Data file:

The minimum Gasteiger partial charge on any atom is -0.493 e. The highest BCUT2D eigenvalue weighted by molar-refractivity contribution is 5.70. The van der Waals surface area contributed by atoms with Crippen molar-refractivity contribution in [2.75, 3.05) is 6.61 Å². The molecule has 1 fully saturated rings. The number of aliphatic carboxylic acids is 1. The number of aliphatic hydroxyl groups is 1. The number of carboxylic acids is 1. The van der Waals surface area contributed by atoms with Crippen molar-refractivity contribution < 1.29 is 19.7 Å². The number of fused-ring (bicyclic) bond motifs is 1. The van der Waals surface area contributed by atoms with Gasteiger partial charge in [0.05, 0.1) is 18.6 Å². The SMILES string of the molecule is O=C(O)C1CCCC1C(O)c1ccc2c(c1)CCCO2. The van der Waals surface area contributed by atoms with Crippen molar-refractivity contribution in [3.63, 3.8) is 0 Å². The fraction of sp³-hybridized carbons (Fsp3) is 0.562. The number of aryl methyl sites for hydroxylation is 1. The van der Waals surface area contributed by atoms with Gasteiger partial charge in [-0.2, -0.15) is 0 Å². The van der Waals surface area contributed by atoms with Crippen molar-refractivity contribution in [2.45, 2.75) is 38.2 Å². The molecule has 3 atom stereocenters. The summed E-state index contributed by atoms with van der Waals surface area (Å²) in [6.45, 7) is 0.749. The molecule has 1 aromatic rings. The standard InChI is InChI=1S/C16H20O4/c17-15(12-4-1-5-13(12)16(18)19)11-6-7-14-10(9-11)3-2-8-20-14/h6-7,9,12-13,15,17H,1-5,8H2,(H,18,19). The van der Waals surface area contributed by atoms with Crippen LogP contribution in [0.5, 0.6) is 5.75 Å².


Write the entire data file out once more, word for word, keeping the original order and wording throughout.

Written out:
The minimum Gasteiger partial charge on any atom is -0.493 e. The highest BCUT2D eigenvalue weighted by molar-refractivity contribution is 5.70. The van der Waals surface area contributed by atoms with Crippen molar-refractivity contribution in [2.75, 3.05) is 6.61 Å². The molecule has 1 fully saturated rings. The number of aliphatic carboxylic acids is 1. The number of aliphatic hydroxyl groups is 1. The number of carboxylic acids is 1. The van der Waals surface area contributed by atoms with Crippen molar-refractivity contribution < 1.29 is 19.7 Å². The number of fused-ring (bicyclic) bond motifs is 1. The van der Waals surface area contributed by atoms with Gasteiger partial charge in [0.05, 0.1) is 18.6 Å². The SMILES string of the molecule is O=C(O)C1CCCC1C(O)c1ccc2c(c1)CCCO2. The van der Waals surface area contributed by atoms with Crippen molar-refractivity contribution in [3.63, 3.8) is 0 Å². The fraction of sp³-hybridized carbons (Fsp3) is 0.562. The number of aryl methyl sites for hydroxylation is 1. The van der Waals surface area contributed by atoms with Gasteiger partial charge in [-0.2, -0.15) is 0 Å². The van der Waals surface area contributed by atoms with Crippen molar-refractivity contribution in [2.45, 2.75) is 38.2 Å². The molecule has 3 atom stereocenters. The summed E-state index contributed by atoms with van der Waals surface area (Å²) in [6.45, 7) is 0.749. The molecule has 1 aromatic rings. The standard InChI is InChI=1S/C16H20O4/c17-15(12-4-1-5-13(12)16(18)19)11-6-7-14-10(9-11)3-2-8-20-14/h6-7,9,12-13,15,17H,1-5,8H2,(H,18,19). The van der Waals surface area contributed by atoms with Crippen LogP contribution in [0.5, 0.6) is 5.75 Å².